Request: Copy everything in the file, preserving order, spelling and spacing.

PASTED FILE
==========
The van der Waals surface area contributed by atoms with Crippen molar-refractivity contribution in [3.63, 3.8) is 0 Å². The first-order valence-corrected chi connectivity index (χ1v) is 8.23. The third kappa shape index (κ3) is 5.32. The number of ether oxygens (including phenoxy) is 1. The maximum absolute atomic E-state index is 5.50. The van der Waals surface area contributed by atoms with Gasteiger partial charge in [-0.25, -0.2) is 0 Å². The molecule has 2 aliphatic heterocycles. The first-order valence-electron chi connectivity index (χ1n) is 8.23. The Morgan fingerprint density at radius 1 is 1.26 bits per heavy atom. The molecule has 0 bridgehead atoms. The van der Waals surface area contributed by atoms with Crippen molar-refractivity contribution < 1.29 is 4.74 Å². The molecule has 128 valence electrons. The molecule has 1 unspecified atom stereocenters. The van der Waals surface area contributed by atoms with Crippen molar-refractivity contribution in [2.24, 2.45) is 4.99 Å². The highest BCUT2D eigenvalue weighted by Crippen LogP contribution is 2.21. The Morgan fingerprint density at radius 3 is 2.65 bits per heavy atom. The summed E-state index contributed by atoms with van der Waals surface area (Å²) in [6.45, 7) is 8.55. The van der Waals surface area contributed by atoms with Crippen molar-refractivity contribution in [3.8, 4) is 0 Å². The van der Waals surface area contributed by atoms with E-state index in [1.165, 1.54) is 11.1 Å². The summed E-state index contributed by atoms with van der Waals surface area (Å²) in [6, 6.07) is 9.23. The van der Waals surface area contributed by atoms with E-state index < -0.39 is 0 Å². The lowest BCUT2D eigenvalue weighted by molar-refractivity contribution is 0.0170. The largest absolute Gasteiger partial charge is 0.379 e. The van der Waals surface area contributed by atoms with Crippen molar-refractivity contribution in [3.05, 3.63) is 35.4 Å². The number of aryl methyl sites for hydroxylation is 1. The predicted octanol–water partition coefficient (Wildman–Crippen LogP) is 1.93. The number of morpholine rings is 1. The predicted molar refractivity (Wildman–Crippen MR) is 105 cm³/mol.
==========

The van der Waals surface area contributed by atoms with Crippen molar-refractivity contribution in [3.63, 3.8) is 0 Å². The first-order valence-corrected chi connectivity index (χ1v) is 8.23. The third kappa shape index (κ3) is 5.32. The number of ether oxygens (including phenoxy) is 1. The maximum absolute atomic E-state index is 5.50. The van der Waals surface area contributed by atoms with Gasteiger partial charge in [-0.25, -0.2) is 0 Å². The molecule has 2 aliphatic heterocycles. The first-order valence-electron chi connectivity index (χ1n) is 8.23. The Morgan fingerprint density at radius 1 is 1.26 bits per heavy atom. The molecule has 0 bridgehead atoms. The van der Waals surface area contributed by atoms with Crippen molar-refractivity contribution < 1.29 is 4.74 Å². The molecule has 128 valence electrons. The molecule has 1 unspecified atom stereocenters. The van der Waals surface area contributed by atoms with Crippen molar-refractivity contribution in [2.24, 2.45) is 4.99 Å². The highest BCUT2D eigenvalue weighted by Crippen LogP contribution is 2.21. The Morgan fingerprint density at radius 3 is 2.65 bits per heavy atom. The summed E-state index contributed by atoms with van der Waals surface area (Å²) in [6.45, 7) is 8.55. The van der Waals surface area contributed by atoms with Crippen molar-refractivity contribution in [3.8, 4) is 0 Å². The van der Waals surface area contributed by atoms with E-state index in [1.165, 1.54) is 11.1 Å². The summed E-state index contributed by atoms with van der Waals surface area (Å²) in [6, 6.07) is 9.23. The van der Waals surface area contributed by atoms with E-state index < -0.39 is 0 Å². The lowest BCUT2D eigenvalue weighted by molar-refractivity contribution is 0.0170. The largest absolute Gasteiger partial charge is 0.379 e. The van der Waals surface area contributed by atoms with Crippen molar-refractivity contribution in [3.05, 3.63) is 35.4 Å². The number of aryl methyl sites for hydroxylation is 1. The predicted octanol–water partition coefficient (Wildman–Crippen LogP) is 1.93. The number of morpholine rings is 1. The predicted molar refractivity (Wildman–Crippen MR) is 105 cm³/mol.